Time to take stock

Supermarkets fared relatively well (vs other consumer sectors) through the turmoil of recent months. But it has not been easy. Lockdown changed where and how we shop, and the world of grocery has been navigating its response to unprecedented shifts in demand and behaviour.

With the easing of restrictions, retailer strategy now hinges on a future which is hard to predict. We take a look at key trends in shopper behaviours to help unpick the longer-term implications for the sector.

The one-stop shop

One of the biggest immediate changes to shopping behaviour was the shift to big weekly shops. We made 100m fewer visits to supermarkets in May compared to last year, with average basket values soaring nearly 50%. Getting out to the supermarket became an event, one which also offered the excitements of contraband non-essential shopping for clothing and homeware.

The future: Despite recognising the benefits of ‘shopping like mum did’, we are quickly reverting to old habits of frequent top-ups from smaller convenience formats. To maintain their appeal, larger stores must do more. This may be through rolling out convenient scan-and-go solutions or becoming a multi-purpose destination for more than just grocery. Sainsbury’s and Tesco are already far down this path, using excess space to include restaurant, clothing and service concessions.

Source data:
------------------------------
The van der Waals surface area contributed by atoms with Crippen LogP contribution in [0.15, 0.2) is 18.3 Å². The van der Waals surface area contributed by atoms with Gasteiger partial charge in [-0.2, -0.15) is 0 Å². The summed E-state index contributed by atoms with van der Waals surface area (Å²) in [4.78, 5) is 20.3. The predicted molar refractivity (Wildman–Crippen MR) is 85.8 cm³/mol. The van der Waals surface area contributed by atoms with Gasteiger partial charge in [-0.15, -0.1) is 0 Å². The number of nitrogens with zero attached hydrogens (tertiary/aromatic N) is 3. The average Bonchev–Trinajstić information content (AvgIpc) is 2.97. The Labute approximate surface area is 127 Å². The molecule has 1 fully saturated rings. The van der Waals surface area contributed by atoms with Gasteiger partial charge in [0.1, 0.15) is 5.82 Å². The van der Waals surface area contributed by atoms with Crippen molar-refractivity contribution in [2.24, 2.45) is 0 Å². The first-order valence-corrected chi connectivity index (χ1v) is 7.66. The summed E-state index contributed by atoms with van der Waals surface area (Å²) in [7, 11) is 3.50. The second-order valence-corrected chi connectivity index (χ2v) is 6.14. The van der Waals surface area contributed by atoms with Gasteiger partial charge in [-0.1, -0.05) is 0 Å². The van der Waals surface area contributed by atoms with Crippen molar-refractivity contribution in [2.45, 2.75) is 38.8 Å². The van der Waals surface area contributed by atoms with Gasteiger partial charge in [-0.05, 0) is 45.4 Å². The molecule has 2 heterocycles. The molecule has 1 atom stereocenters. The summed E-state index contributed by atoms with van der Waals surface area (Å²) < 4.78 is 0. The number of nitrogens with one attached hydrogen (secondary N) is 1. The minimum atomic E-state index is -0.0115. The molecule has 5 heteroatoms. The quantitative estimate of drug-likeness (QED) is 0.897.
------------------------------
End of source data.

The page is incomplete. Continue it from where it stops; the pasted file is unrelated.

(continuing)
Shopping local

It wasn’t all big trips to the big four, however. Interestingly, independents and franchise stores grew their market share by 40% in the 12 weeks to 19th April as people sought to avoid crowds and stay close to home. Many proved their important role in the community, launching themselves into home deliver to meet the unserved needs of those isolating and offering ongoing services while banks and post offices implemented reduced hours.

The future: For independents, the key to maintaining gains made during the crisis is to build upon their position as a community stalwart. By adding local produce and building personal relationships, they can differentiate from the growing number of supermarket convenience stores.

The online conversion

Demand for online grocery shopping went through the roof during lockdown. The crisis created new converts. According to Kantar, online grocery spend among over-65s has increased by 94% year-on-year. Supermarkets did their best to meet the surge in demand; Tesco doubled its slots capacity and Aldi teamed up with Deliveroo.

The future: It is predicted that the switch to online is likely to endure. Sainsbury’s CEO, Mike Coupe said: “When people get into the habit of ordering their groceries online it’s likely to be sticky”. This shift may bring a sting in the tail for the industry. The online channel is notoriously difficult to make profitable, something illustrated by Sainsbury’s, who warned that annual profits would stagnate despite a 10.5% increase in grocery sales, driven in part by increasing costs associated with online operations.

By understanding the drivers of shopping behaviour, businesses can navigate short term uncertainty to make decisions that build long term success. Get in touch if you would like to discuss how we can help future-proof your business.